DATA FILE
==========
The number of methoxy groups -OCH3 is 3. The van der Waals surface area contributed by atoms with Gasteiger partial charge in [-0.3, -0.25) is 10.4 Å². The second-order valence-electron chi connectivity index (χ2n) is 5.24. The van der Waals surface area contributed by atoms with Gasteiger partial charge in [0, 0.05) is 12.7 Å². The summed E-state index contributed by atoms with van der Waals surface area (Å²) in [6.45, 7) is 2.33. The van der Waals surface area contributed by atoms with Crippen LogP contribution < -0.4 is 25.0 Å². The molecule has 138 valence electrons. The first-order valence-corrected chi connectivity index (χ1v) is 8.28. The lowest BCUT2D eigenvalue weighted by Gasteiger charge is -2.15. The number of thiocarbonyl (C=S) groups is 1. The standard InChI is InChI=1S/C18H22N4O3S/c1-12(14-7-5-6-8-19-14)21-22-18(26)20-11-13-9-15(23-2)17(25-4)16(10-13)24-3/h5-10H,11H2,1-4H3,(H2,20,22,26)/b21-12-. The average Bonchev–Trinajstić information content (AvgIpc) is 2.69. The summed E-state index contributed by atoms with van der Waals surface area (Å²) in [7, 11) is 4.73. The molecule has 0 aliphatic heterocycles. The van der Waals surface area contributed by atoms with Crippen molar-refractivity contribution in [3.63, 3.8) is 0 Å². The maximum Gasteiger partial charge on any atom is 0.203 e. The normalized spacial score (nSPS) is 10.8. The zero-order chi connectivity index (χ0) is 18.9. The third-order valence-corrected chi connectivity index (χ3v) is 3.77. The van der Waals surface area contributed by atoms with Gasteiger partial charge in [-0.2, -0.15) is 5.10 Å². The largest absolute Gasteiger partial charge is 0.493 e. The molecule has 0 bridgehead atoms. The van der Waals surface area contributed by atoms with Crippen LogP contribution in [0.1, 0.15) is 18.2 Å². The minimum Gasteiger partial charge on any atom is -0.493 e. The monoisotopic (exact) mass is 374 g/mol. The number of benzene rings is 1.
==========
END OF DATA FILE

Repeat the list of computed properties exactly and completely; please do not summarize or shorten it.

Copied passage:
The number of methoxy groups -OCH3 is 3. The van der Waals surface area contributed by atoms with Gasteiger partial charge in [-0.3, -0.25) is 10.4 Å². The second-order valence-electron chi connectivity index (χ2n) is 5.24. The van der Waals surface area contributed by atoms with Gasteiger partial charge in [0, 0.05) is 12.7 Å². The summed E-state index contributed by atoms with van der Waals surface area (Å²) in [6.45, 7) is 2.33. The van der Waals surface area contributed by atoms with Crippen LogP contribution < -0.4 is 25.0 Å². The molecule has 138 valence electrons. The first-order valence-corrected chi connectivity index (χ1v) is 8.28. The lowest BCUT2D eigenvalue weighted by Gasteiger charge is -2.15. The number of thiocarbonyl (C=S) groups is 1. The standard InChI is InChI=1S/C18H22N4O3S/c1-12(14-7-5-6-8-19-14)21-22-18(26)20-11-13-9-15(23-2)17(25-4)16(10-13)24-3/h5-10H,11H2,1-4H3,(H2,20,22,26)/b21-12-. The average Bonchev–Trinajstić information content (AvgIpc) is 2.69. The summed E-state index contributed by atoms with van der Waals surface area (Å²) in [7, 11) is 4.73. The molecule has 0 aliphatic heterocycles. The van der Waals surface area contributed by atoms with Crippen molar-refractivity contribution in [3.63, 3.8) is 0 Å². The maximum Gasteiger partial charge on any atom is 0.203 e. The normalized spacial score (nSPS) is 10.8. The zero-order chi connectivity index (χ0) is 18.9. The third-order valence-corrected chi connectivity index (χ3v) is 3.77. The van der Waals surface area contributed by atoms with Gasteiger partial charge in [-0.2, -0.15) is 5.10 Å². The largest absolute Gasteiger partial charge is 0.493 e. The molecule has 0 bridgehead atoms. The van der Waals surface area contributed by atoms with Crippen LogP contribution in [0.1, 0.15) is 18.2 Å². The minimum Gasteiger partial charge on any atom is -0.493 e. The monoisotopic (exact) mass is 374 g/mol. The number of benzene rings is 1.